An artistic expression of the higher-frequency resonances within the cables of the bridge were explored by Bill Fontana’s ‘Harmonic Bridge’ exhibition at the Tate Modern museum in mid-2006. This used acoustic transducers placed at strategic locations on the cabling of the Millennium Bridge and the signals from those transducers were amplified and dynamically distributed throughout the Turbine Hall of the Tate by a programme which Fontana entered into the sound diffusion engine of the Richmond Sound Design AudioBox.

Roman Vital

Roman Vital (* 29. Juli 1975 in Chur) ist ein Schweizer Filmemacher aus Arosa.

Roman Vital wuchs als jüngstes von drei Kindern in Arosa auf. In seiner Jugend spielte er Eishockey beim EHC Arosa. Seine Mutter stammt aus Luzein, wo ihre Eltern sich von Italien herkommend niedergelassen haben running belts with water bottles. Vater Vincenz Vital, in Sent aufgewachsen, ist selbständiger Kaufmann und Vorgänger von Lorenzo Schmid als Aroser Gemeindepräsident insulated stainless water bottle.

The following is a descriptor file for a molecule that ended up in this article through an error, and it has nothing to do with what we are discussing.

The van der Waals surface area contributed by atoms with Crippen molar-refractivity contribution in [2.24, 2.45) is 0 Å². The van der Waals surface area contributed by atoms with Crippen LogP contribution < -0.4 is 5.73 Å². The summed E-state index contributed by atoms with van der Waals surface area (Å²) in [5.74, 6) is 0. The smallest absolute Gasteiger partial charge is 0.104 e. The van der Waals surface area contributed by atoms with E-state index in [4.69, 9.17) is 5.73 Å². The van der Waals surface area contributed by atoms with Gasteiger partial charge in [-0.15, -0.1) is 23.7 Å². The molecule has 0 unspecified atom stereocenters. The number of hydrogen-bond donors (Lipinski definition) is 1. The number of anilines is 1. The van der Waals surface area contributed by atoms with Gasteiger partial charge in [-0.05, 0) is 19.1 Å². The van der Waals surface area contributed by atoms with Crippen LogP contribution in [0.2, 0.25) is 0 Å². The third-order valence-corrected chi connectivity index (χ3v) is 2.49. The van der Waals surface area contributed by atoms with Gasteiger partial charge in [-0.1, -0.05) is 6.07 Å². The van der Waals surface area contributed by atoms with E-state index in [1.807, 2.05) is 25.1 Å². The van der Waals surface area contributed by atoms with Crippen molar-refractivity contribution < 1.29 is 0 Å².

Nach dem Besuch des Bündner Lehrerseminars in Chur widmete sich Roman Vital der Filmerei. Von 1996 bis 2000 studierte er Kommunikationswissenschaften und Journalistik an der Universität Freiburg. Zwischen 2001 und 2006 besuchte er die Filmakademie Baden-Württemberg, Fachrichtung Montage und Dokumentarfilm. Zusammen mit Andri Probst, dem Geschäftsführer von Arosa Kultur, und anderen betreibt er seit 2006 die Produktionsfirma klubkran Filmproduktion in Zürich. Zu den Produktionen dieses Labels mit Beteiligung Vitals gehören DVD-Titel wie Für dass ich lebe, Arosa isch Besser und Skischule Arosa. 2010 realisierte Roman Vital mit Stefan Jäger einen Doku-Beitrag zum Schloss Biberstein im Rahmen der Fernsehsendung SF bi de Lüt.

Vitals Dokumentarfilm Life in Paradise – Illegale in der Nachbarschaft aus dem Jahr 2013, der im Asyl-Ausreisezentrum Flüeli in Valzeina spielt, gewann in Paris am Festival international du film des droits de l’homme den Spezialpreis der Jury sowie den erstmals vergebenen Grossen Preis des Flüchtlingshilfswerks der Vereinten Nationen (UNHCR). Die Produktion des Streifens kostete rund 300.000 Franken stainless steel mug, wobei 140.000 von dritter Seite stammten; der Rest wurde privat finanziert. Das Schweizer Fernsehen zeigte den Film am 15. Mai 2014.

Roman Vital verfügt über eine Iris-Heterochromie: Sein rechtes Auge ist blau, das andere braun homemade steak tenderizer.